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Re: Permission to use portions of the recent GNU Emacs Manual

From: Stephen J. Turnbull
Subject: Re: Permission to use portions of the recent GNU Emacs Manual
Date: Fri, 17 Dec 2004 14:36:18 +0900
User-agent: Gnus/5.1006 (Gnus v5.10.6) XEmacs/21.5 (chayote, linux)

>>>>> "Robert" == Robert J Chassell <address@hidden> writes:

    Robert> It is not merely picturesque rhetoric, it is true: you do
    Robert> not have to spend all your time supporting freedom to be a
    Robert> fellow who helps others.  In the case of software, you can
    Robert> do this by choosing a license.

Excuse me?  Richard just denied exactly that possibility to us, in
<address@hidden>.  In general, authors of
derivatives of works licensed under strong copyleft have _no_ choice.

I can choose not to distribute my work on XEmacs, but _the FSF_ chose
XEmacs's licenses many years ago, leaving _me_ with _no_ choice[1] of
license.  That's what strong copyleft is all about, removing certain
freedoms in order to protect certain other freedoms, deemed to be of
overriding importance.  IIRC, the FSF openly acknowledges this on the
GNU web site among other places.  It's a reasonable compromise, but it
is compromise.

XEmacs's documentation problem is simply "collateral damage" in the
FSF's war against proprietary abuses.  Richard says "too bad."  It's a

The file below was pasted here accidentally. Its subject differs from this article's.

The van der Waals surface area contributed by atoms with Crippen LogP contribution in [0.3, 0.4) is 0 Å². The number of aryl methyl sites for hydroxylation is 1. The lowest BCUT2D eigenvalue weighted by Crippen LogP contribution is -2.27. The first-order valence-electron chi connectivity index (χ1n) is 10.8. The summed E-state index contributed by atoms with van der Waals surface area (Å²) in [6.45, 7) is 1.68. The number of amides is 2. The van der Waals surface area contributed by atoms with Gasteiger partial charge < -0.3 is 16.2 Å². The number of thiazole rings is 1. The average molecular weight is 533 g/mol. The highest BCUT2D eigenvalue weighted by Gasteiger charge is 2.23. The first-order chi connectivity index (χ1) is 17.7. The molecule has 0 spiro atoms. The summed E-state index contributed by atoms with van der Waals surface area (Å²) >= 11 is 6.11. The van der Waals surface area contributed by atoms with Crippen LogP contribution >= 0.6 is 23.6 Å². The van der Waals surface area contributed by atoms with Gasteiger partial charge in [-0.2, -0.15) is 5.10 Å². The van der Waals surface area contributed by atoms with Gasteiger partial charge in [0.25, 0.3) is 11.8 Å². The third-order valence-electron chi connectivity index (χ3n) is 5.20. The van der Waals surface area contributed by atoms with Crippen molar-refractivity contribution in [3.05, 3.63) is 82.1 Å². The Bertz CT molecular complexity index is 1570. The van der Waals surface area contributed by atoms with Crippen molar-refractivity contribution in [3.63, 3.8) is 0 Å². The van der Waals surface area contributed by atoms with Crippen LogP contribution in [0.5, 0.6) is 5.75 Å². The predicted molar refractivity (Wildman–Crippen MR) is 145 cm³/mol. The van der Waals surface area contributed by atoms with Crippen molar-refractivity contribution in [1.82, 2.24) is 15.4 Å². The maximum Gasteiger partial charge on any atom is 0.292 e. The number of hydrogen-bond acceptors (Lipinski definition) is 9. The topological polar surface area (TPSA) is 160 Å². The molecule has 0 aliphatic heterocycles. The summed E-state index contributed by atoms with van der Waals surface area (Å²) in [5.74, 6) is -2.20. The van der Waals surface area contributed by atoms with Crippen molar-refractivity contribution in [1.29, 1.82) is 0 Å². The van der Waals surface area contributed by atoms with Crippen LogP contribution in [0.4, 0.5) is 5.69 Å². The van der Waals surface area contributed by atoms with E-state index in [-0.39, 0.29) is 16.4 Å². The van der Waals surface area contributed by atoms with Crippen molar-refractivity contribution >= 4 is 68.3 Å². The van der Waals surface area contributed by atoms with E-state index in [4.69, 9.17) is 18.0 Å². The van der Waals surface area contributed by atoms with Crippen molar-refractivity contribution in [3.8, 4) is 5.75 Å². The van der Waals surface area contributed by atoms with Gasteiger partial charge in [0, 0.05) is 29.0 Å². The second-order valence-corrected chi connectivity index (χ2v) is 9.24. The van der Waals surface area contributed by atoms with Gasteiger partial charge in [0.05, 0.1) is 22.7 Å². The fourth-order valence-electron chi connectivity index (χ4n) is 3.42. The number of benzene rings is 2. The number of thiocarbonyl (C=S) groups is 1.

clear inconvenience for us, and he could have been more gracious, but
he's exactly right.  It is both undesirable and unavoidable.

    Robert> and suggested, although he did not say so, that choosing a
    Robert> good license, and dealing with legal paperwork, takes a
    Robert> great deal of time.

You are correct that I did not say so.  However, I did not suggest
that choosing a license takes time.  I suggested that dealing with a
license chosen by someone else does.  That's what this thread is
about, at least for everyone who has posted except you.

    Robert> But that is not true.  He framed the issue erroneously.

Wrong.  You are trying to switch discussion from the difficulties of
dealing with someone else's license to the simplicity of choosing your
own.  That doesn't make my framing of _my_ issue erroneous.

    Robert> which means that XEmacs depends on `security by
    Robert> obscurity'.  This means that if XEmacs becomes widely

No "if", at least not if GNU Emacs is the standard of "widely used."

    Robert> used, this policy may cause unanticipated trouble.

Wrong again.  I am satisfied with the XEmacs strategy as I understand
it because I believe that there is no security, period.  The SCO case
proves that.  SCO did not attack "code of dubious provenance"; they
went after IBM's well-documented contribution.  If the meanest patent
shark in the ocean, IBM, doesn't know what "good papers" look like,
who does?  Therefore I do not worry about "unanticipated" technical
trouble when the bad guys simply resort to brute force---lies, FUD and
expensive lawyers---rather than anything resembling legal reasoning.

"The Internet interprets censorship as damage, and routes around it."
Similarly, our (implicit) strategy is to interpret copyright claims as
damage, and to code around it.  (We already have to do that, with the
Emacs documentation.  With friends like these ... well, I'll take such
friends any day---and ask them to stop plinking BBs at my foot.)

Risky strategy?  Of course.  The FSF's strategy is less risky, but not
a sure thing.  (For example, it is always vulnerable to attack via a
completely independent patent on any technology it implements.)  In
return for risk reduction in the long run, it does, however, involve